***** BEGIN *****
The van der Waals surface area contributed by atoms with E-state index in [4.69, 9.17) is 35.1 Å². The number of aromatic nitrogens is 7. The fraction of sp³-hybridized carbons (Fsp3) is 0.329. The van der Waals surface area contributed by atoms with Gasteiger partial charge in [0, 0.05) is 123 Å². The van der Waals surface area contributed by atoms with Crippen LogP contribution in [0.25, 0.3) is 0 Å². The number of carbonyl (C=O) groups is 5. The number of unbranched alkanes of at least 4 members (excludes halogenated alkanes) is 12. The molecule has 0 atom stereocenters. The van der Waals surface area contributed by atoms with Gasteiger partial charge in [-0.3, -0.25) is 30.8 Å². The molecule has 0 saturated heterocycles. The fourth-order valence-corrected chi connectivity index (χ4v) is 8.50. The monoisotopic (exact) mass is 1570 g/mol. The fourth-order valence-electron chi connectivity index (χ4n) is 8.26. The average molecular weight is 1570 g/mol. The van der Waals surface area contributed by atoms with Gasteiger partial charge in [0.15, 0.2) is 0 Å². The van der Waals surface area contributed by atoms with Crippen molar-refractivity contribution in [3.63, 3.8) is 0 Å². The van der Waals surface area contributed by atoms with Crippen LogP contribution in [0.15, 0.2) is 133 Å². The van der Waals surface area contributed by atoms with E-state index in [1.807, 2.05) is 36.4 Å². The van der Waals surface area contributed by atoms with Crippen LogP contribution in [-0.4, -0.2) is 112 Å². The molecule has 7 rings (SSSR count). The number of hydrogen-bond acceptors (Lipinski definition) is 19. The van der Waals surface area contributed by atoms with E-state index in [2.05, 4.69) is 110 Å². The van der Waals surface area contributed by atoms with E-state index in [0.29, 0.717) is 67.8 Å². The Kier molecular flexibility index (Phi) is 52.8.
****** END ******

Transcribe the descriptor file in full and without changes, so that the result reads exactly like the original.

The van der Waals surface area contributed by atoms with E-state index in [4.69, 9.17) is 35.1 Å². The number of aromatic nitrogens is 7. The fraction of sp³-hybridized carbons (Fsp3) is 0.329. The van der Waals surface area contributed by atoms with Gasteiger partial charge in [0, 0.05) is 123 Å². The van der Waals surface area contributed by atoms with Crippen LogP contribution in [0.25, 0.3) is 0 Å². The number of carbonyl (C=O) groups is 5. The number of unbranched alkanes of at least 4 members (excludes halogenated alkanes) is 12. The molecule has 0 atom stereocenters. The van der Waals surface area contributed by atoms with Gasteiger partial charge in [-0.3, -0.25) is 30.8 Å². The molecule has 0 saturated heterocycles. The fourth-order valence-corrected chi connectivity index (χ4v) is 8.50. The monoisotopic (exact) mass is 1570 g/mol. The fourth-order valence-electron chi connectivity index (χ4n) is 8.26. The average molecular weight is 1570 g/mol. The van der Waals surface area contributed by atoms with Gasteiger partial charge in [0.15, 0.2) is 0 Å². The van der Waals surface area contributed by atoms with Crippen molar-refractivity contribution in [3.63, 3.8) is 0 Å². The van der Waals surface area contributed by atoms with Crippen LogP contribution in [0.15, 0.2) is 133 Å². The van der Waals surface area contributed by atoms with E-state index in [1.807, 2.05) is 36.4 Å². The van der Waals surface area contributed by atoms with Crippen LogP contribution in [-0.4, -0.2) is 112 Å². The molecule has 7 rings (SSSR count). The number of hydrogen-bond acceptors (Lipinski definition) is 19. The van der Waals surface area contributed by atoms with E-state index in [2.05, 4.69) is 110 Å². The van der Waals surface area contributed by atoms with E-state index in [0.29, 0.717) is 67.8 Å². The Kier molecular flexibility index (Phi) is 52.8.